Thursday, May 23, 2013

And another genus of spiny crawler at Buck Mt. Creek: Eurylophella

On my most recent trips to Buck Mt. Creek I've seen a lot of spiny crawlers: two species, Ephemerella dorothea and Drunella tuberculata.  Today I saw one E. dorothea and no Drunellas at all -- but I did see four Eurylophellas.   This is a small nymph: of those I found there this morning, the largest -- the one in the photo at the top of the page -- measured about 7 mm.

It is largely those large gills on segment four of these nymphs that let us ID this particular genus.  Beaty ("The Ephemeroptera of North Carolina," p. 28) describes the genus this way: "gills on segment 4 operculate and largely covering the gills on 5-7; paired tubercles on abdominal segments 1-7; abdominal segment 9 distinctly longer than segment 8."   These are the gills:

And the tubercles on segments 5-7 are pointed out in this photo taken last year.

Last year I concluded that I was finding Eurylophella verisimilis at BMC because of those dark gills on 5-7.  I'm no longer sure of that species ID, so let's just leave this at the level of genus.

Here's another look at our nymph...

And here's a shot of one of the small nymphs that I found.


While I was pleased to see Eurylophellas, I was surprised to see this one: a "water scavenger beetle," Hydrophilidae.

The wierd thing is that as I was getting out of my car at the stream, I was thinking about the various beetles I've found at this stream.  I've seen Dryopids, riffle beetles, and whirligig beetles -- but, I said to myself, I've never seen a water scavenger beetle at Buck Mt. Creek.  And of course I found three of them in the first clump of grasses and roots in which I looked!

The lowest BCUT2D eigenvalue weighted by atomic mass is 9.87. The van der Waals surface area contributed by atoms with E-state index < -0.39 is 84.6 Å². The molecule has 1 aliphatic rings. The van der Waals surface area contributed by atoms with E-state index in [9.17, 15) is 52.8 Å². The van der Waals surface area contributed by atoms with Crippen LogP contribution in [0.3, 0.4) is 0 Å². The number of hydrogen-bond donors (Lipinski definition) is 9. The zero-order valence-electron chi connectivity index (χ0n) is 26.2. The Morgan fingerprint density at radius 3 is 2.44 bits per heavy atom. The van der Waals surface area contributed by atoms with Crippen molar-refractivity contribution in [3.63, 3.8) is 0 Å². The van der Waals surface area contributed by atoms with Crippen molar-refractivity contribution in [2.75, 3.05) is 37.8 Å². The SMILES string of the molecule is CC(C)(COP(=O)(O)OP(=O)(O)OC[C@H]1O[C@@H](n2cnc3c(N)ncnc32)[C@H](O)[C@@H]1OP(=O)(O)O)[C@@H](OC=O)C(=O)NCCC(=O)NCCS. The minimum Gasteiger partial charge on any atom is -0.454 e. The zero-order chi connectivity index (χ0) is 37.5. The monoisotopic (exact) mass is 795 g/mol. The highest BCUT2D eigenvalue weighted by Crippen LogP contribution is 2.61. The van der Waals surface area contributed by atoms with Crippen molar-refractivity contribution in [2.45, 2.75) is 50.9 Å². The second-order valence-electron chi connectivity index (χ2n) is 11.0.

Water scavenger beetles come in two different shapes.  The other one looks like this:

This larva was found in the Moormans river on 9/29/11.  Actually, it's the bodies that differ -- the heads look the same.

Other photos:

1. Something I was not expecting to see, a green stonefly, genus Alloperla.

Here's a photo of one I found at the Doyles River on May 23rd (!) of last year.

2. Another "long-horned case-maker," presumably the same species I found here before, Ceraclea maculata.  I didn't keep it -- but the head and the case look exactly the same.

3. Our first Perlesta common stonefly of the season.  This is the one that we will be seeing a lot of in June and July.

4. And, "signs of summer," a narrow-winged damselfly nymph (Coenagrionidae), and that odd-looking club-tailed dragonfly, Hagenius brevistylus.

Can you spot the 4th segment on the antenna?  Just barely visible.

I also saw quite a few Darner dragonflies.  We move into summer.

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